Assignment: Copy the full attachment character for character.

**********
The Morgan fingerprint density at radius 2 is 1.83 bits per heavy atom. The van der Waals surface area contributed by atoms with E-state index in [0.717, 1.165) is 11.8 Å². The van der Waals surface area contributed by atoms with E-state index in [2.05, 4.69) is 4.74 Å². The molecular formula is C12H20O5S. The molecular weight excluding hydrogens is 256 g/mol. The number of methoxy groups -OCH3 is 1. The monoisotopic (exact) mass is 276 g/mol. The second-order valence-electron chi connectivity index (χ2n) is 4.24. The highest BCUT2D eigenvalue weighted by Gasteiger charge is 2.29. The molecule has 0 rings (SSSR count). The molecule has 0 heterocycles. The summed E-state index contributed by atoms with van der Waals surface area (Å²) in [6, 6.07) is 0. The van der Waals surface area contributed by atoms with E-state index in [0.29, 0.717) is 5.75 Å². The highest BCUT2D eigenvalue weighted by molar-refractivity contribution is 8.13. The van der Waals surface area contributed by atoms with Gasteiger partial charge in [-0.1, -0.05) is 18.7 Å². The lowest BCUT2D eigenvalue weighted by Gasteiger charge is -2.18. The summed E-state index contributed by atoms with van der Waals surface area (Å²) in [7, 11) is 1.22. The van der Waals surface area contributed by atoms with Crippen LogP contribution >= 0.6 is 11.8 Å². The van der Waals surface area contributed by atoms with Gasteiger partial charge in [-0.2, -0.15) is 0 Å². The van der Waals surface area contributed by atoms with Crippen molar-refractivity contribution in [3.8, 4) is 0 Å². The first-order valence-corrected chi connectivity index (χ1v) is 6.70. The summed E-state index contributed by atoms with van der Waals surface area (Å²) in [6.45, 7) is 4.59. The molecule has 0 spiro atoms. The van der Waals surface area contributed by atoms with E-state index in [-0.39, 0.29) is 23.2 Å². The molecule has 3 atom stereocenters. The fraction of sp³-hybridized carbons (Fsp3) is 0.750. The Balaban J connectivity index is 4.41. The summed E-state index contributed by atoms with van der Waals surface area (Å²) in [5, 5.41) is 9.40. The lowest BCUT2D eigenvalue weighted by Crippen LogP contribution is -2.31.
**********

The Morgan fingerprint density at radius 2 is 1.83 bits per heavy atom. The van der Waals surface area contributed by atoms with E-state index in [0.717, 1.165) is 11.8 Å². The van der Waals surface area contributed by atoms with E-state index in [2.05, 4.69) is 4.74 Å². The molecular formula is C12H20O5S. The molecular weight excluding hydrogens is 256 g/mol. The number of methoxy groups -OCH3 is 1. The monoisotopic (exact) mass is 276 g/mol. The second-order valence-electron chi connectivity index (χ2n) is 4.24. The highest BCUT2D eigenvalue weighted by Gasteiger charge is 2.29. The molecule has 0 rings (SSSR count). The molecule has 0 heterocycles. The summed E-state index contributed by atoms with van der Waals surface area (Å²) in [6, 6.07) is 0. The van der Waals surface area contributed by atoms with E-state index in [0.29, 0.717) is 5.75 Å². The highest BCUT2D eigenvalue weighted by molar-refractivity contribution is 8.13. The van der Waals surface area contributed by atoms with Gasteiger partial charge in [-0.1, -0.05) is 18.7 Å². The lowest BCUT2D eigenvalue weighted by Gasteiger charge is -2.18. The summed E-state index contributed by atoms with van der Waals surface area (Å²) in [7, 11) is 1.22. The van der Waals surface area contributed by atoms with Crippen LogP contribution >= 0.6 is 11.8 Å². The van der Waals surface area contributed by atoms with Gasteiger partial charge in [-0.2, -0.15) is 0 Å². The van der Waals surface area contributed by atoms with Crippen molar-refractivity contribution in [3.8, 4) is 0 Å². The first-order valence-corrected chi connectivity index (χ1v) is 6.70. The summed E-state index contributed by atoms with van der Waals surface area (Å²) in [6.45, 7) is 4.59. The molecule has 0 spiro atoms. The van der Waals surface area contributed by atoms with E-state index in [-0.39, 0.29) is 23.2 Å². The molecule has 3 atom stereocenters. The fraction of sp³-hybridized carbons (Fsp3) is 0.750. The Balaban J connectivity index is 4.41. The summed E-state index contributed by atoms with van der Waals surface area (Å²) in [5, 5.41) is 9.40. The lowest BCUT2D eigenvalue weighted by Crippen LogP contribution is -2.31.